Oh, yes. Books disturb people. They make them antisocial.

From the movie version of Fahrenheit 451, boldfaced emphasis added by me.

I don’t care what you think might have “influenced” someone. The moment that person decides to do something, only that person is responsible for the doing, period.

The only person responsible for the actions of Loughner is Loughner himself. The moment he picked up that gun and walked to the Congresswoman’s meeting with the idea of using that gun on her and others, only he was responsible.

Sarah Palin can sleep with a clear conscience, should she have one.

Xeni Jardin? She should be ashamed of herself for her accusation.


In Defense of Inflamed Rhetoric
Journalists urged caution after Ft. Hood, now race to blame Palin after Arizona shootings

Previously here:

We Can’t Report Potential Nuts
Indecency For Jesus
Decency Has No Nationality And No Color
Quote Of The Day: Nutjobs Edition
Welcome To The Whiplash Of 2011
Give Me Liberty Or Give Me Death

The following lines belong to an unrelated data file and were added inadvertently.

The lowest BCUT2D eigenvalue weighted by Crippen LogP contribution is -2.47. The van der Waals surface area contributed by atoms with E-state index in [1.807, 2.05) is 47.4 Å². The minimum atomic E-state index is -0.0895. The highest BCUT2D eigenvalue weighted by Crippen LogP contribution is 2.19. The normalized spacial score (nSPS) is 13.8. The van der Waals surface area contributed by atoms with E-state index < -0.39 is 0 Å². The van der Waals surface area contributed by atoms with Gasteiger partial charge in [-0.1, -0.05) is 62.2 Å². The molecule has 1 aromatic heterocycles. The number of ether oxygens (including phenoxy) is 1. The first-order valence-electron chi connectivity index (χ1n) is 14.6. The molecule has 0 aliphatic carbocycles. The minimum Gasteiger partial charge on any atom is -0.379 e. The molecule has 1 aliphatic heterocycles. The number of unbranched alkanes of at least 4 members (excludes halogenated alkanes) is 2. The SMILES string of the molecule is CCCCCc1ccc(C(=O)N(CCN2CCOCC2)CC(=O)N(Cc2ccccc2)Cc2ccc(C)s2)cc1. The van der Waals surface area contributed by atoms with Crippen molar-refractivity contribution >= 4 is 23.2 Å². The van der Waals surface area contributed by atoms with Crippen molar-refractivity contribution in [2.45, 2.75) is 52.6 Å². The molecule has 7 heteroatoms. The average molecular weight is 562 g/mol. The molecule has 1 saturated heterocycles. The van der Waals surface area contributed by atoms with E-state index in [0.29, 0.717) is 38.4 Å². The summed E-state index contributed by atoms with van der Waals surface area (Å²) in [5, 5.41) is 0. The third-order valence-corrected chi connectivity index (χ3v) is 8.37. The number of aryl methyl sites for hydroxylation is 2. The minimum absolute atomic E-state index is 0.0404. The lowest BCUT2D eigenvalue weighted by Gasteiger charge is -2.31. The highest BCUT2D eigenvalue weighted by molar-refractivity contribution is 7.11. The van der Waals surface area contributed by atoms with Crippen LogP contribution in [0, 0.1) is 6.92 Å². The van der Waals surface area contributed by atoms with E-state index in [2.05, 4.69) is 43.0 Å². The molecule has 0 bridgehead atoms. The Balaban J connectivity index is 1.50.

Free Speech And Free Thought: All Or Nothing



Filed under Books: General, Video, Writers, Writing

3 responses to “If YOU Do Something, Only YOU Are Responsible

  1. Pingback: Tweets that mention If YOU Do Something, Only YOU Are Responsible « Mike Cane's xBlog -- Topsy.com

  2. Joel M. Andre

    Excellent article!

  3. I actually agree with you that the artist or creator cannot be held responsible for the insanity of copycats. Ideas will come from anywhere and everywhere.

    The point I made is not that Loughner was not responsible. I never pointed the finger at any particular voice, but rather all the voices that shout out violent rhetoric and exhort people to violence and mayhem – because, they too, are responsible for their actions.

    Hence I started my article with the stated belief that the FBI, by arresting him for an assassination attempt, were taking Loughner seriously, whereas no one else seemed to be, just writing him off as nuts.